Behavioural Systems Analysis (BSA)



Behavioural Systems Analysis, or BSA for short, is the application of behaviour analysis and science to organisations and human performance. It recognises that an organisation is essentially a system and should therefore be treated as such.

In Behavioural Systems Analysis, there are three different domains of the system: goals, design, and management. Each domain has three different levels: the job/performer, the process, and the organisation. This therefore provides nine different parts of the system. Each of these parts needs to be in alignment with each other and working together towards the same objective.

The Organisation – this is how the system interacted with internal and external forces. This can include market demands, competitors, suppliers, and customers.

The Process – this is how different departments interact with each other, and essentially how products and services are made and/or delivered.

The Job/Performer – this is the individual workers and how influences such as training, feedback and availability of resources impact performance and efficiency.

Goals – this is where we are going and sets the standards for success.

Design – this is the component that make up the levels of performance, and how these are structured to support goal achievement.

Management – this is how we plan, measure, and monitor successful performance.

Analysing how these parts work in relation to the other allows us to identify misaligned parts, and how these can be blocking efficiency and progress towards the organisation’s overall objectives.

The System Now

The first step is to take stock and analyse how the system functions now. This involves creating the following maps and statements:

  • Current Goals/Mission Statement
  • The Organisational System Map – this takes stock of how the organisation interacts with customers, through the delivery of products and services, and the receipt of feedback, with resources and suppliers, with competition, and with other environmental factors, such as the economy, regulations, legislation, culture, and market demand.
  • Relationship Map – this is how departments and functions interact with each other, including their inputs and who provides them, and their outputs and who receives them.
  • Competitor and Market Analysis – including factors such as price, quality, product/service offerings, location, loyalty, financial and material resources, technology, revenue vs cost, volume, and timeliness.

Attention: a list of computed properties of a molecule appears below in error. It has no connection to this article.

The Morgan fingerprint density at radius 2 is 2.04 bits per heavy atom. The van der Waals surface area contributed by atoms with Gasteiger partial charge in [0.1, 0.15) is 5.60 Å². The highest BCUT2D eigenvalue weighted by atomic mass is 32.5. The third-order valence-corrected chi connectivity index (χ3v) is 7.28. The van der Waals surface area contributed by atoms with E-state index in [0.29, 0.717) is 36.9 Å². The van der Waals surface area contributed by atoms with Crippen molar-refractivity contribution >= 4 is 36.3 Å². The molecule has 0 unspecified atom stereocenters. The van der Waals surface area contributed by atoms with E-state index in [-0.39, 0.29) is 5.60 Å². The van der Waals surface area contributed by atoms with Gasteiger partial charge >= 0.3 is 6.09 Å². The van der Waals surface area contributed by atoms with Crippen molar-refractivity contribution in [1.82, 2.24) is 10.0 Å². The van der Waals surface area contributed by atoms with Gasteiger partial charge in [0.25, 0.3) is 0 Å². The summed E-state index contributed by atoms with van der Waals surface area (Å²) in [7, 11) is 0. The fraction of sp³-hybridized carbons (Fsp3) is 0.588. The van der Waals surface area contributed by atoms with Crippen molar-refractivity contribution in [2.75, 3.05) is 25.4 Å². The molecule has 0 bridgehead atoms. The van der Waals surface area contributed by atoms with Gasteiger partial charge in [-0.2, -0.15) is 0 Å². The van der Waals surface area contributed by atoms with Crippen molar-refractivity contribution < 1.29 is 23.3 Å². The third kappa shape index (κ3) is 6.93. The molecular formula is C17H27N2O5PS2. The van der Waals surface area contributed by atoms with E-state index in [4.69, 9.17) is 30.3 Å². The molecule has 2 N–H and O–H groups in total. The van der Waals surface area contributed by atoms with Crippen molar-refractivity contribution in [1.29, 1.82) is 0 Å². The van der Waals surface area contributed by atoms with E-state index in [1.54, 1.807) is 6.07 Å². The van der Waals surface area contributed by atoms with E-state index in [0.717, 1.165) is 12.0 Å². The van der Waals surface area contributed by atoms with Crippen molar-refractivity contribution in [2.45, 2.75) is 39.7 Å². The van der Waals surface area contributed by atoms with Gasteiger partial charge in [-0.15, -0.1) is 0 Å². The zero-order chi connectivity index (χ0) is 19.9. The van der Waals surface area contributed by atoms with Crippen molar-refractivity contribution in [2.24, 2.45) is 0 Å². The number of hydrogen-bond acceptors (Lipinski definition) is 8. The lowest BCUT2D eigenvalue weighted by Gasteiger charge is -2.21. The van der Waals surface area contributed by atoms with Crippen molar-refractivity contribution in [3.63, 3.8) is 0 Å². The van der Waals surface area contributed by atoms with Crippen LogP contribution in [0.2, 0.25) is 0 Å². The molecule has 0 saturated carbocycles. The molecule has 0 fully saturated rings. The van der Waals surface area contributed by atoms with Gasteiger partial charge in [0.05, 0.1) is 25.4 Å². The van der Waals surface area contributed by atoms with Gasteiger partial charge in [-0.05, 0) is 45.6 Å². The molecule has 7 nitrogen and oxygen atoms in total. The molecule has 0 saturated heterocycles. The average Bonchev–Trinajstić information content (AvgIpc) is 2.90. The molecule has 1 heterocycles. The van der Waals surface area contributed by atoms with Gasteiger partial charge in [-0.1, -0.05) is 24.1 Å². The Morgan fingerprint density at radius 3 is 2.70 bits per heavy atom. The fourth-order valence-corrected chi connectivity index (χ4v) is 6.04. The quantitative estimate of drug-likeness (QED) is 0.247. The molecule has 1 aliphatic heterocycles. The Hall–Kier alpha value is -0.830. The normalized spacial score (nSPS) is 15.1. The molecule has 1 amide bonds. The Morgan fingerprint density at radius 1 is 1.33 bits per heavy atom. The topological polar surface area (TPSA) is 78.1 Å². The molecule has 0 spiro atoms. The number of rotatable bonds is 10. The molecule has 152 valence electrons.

• Process Maps and how they actually function now – this looks at how products and services are produced and delivered. These will include primary processes, or those directly related to product or service production and delivery, secondary processes, or those that may be invisible to the external consumer but necessary to support primary process (such as training, budgeting and hiring), and management processes, or the steps that managers take to support individual performers.
  • Mapping out individual Job/Performer system maps – how do individual performers take their inputs and produce their outputs, what is the consequence of these outputs, and how does the individual receive feedback

Improving the System

Now we know what the system looks like now, we can then look at how we can improve each part of the system and align it all together. This can involve:

  • Developing a clear Mission Statement which details the organisations overall goals and purpose. This should specify what products or services the organisation is to deliver and to whom, the value received by the consumer, how progress is to be measured, and essentially why the organisation exists succinctly.
  • Setting a clear 3- to 5-year strategy and define organisational, process, and job/performer goals (including developing clear function/department plans and job descriptions).
  • Process Improvement – Mapping out how process should look, and how that compares to where they currently are. This may involve identifying problems and friction points within the process and strategizing how to eliminate or reduce their impact.
  • Improving training and resources to support individuals complete their job roles
  • Improving performance management and feedback systems to promote high levels of performance and efficiency from individuals (see Performance Management for more on this)

If you would like support to analyse your organisational system, and how you can align and improve your system, contact us to arrange a free consultation to discuss how we can support you. 

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